I honestly have no answers. I only know that I want to be and feel fit. Or at least try. I had been operating on survival mode with 1% left in my tank for who knows how long, living within the bounds of other people’s and my own stories of myself. I want to know what it is like to be at ease with my own narrative for myself, not feeling like I have to fight to continue to live within it all the time. I want to be able to ignore the noise coming externally, even if it is from people I care about.

I want to know what it is like to be living for myself, to care enough to care for my own body. I want to know what does having 60% if not 100% in my tank feels like. I don’t think I have ever felt like I had more than 25% because I was always fighting against the grain.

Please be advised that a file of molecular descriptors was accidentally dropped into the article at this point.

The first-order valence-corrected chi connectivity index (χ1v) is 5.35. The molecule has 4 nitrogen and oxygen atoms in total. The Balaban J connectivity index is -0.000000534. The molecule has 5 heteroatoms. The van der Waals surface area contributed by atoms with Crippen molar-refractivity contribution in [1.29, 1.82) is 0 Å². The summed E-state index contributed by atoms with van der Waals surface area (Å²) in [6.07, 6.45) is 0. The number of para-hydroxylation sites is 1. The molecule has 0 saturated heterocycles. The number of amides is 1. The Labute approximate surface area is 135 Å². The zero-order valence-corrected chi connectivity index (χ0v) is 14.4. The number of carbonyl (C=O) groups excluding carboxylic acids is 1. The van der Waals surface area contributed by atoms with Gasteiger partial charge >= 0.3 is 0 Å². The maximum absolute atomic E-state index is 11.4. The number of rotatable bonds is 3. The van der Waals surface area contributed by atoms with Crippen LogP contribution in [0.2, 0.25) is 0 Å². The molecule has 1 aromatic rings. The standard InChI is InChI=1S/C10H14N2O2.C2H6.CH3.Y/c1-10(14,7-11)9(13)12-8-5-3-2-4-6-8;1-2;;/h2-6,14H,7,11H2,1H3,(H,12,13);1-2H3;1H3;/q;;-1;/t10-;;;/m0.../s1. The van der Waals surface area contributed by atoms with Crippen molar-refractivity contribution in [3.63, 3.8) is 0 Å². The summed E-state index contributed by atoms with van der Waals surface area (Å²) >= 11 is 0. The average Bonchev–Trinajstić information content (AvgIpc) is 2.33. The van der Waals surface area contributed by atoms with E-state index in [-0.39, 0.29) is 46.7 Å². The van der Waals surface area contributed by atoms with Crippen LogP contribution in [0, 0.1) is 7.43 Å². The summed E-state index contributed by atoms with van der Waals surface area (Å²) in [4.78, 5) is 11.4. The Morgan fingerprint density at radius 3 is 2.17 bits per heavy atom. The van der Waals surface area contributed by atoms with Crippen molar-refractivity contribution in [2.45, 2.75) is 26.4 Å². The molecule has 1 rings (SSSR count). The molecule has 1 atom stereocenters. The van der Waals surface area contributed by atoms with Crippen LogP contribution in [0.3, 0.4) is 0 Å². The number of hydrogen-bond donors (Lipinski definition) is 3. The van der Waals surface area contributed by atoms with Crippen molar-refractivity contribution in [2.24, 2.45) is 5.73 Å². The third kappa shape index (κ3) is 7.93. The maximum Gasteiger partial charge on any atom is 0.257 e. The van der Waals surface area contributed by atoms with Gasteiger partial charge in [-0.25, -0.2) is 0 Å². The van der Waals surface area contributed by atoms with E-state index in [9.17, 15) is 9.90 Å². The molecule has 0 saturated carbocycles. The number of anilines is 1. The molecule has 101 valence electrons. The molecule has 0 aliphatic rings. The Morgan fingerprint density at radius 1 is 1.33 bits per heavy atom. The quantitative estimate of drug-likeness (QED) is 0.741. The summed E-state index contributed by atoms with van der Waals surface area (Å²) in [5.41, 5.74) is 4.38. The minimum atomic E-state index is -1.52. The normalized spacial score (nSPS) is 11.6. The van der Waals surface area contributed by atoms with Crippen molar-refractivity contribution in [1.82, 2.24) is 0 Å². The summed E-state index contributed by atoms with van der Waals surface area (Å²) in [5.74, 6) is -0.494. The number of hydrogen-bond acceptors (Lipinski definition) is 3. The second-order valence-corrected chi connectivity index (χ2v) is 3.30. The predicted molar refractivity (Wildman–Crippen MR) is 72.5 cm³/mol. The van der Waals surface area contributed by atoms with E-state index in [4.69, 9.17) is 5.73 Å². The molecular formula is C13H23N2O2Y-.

Does anyone ever know how much energy it takes to want to live differently from the masses?

I am thankful for the privilege to be able to do this. To be in a place where I don’t have to face external threats for a while, I am not sure for how long because I am always expecting danger to arrive. But if I have the privilege to fix myself and I still don’t, I am squandering it away carelessly. More importantly, I think I have finally gathered enough courage, self-honesty and awareness to know that I’ll always be repeating my unhealthy patterns in any endeavour I choose to undertake unless I reprogram them successfully.

That, is the narrative I want to live in, a story that is meaningfully and consciously unfolding with as much self-direction as possible, not a story strategically narrated by those who have every incentive to see us living without agency.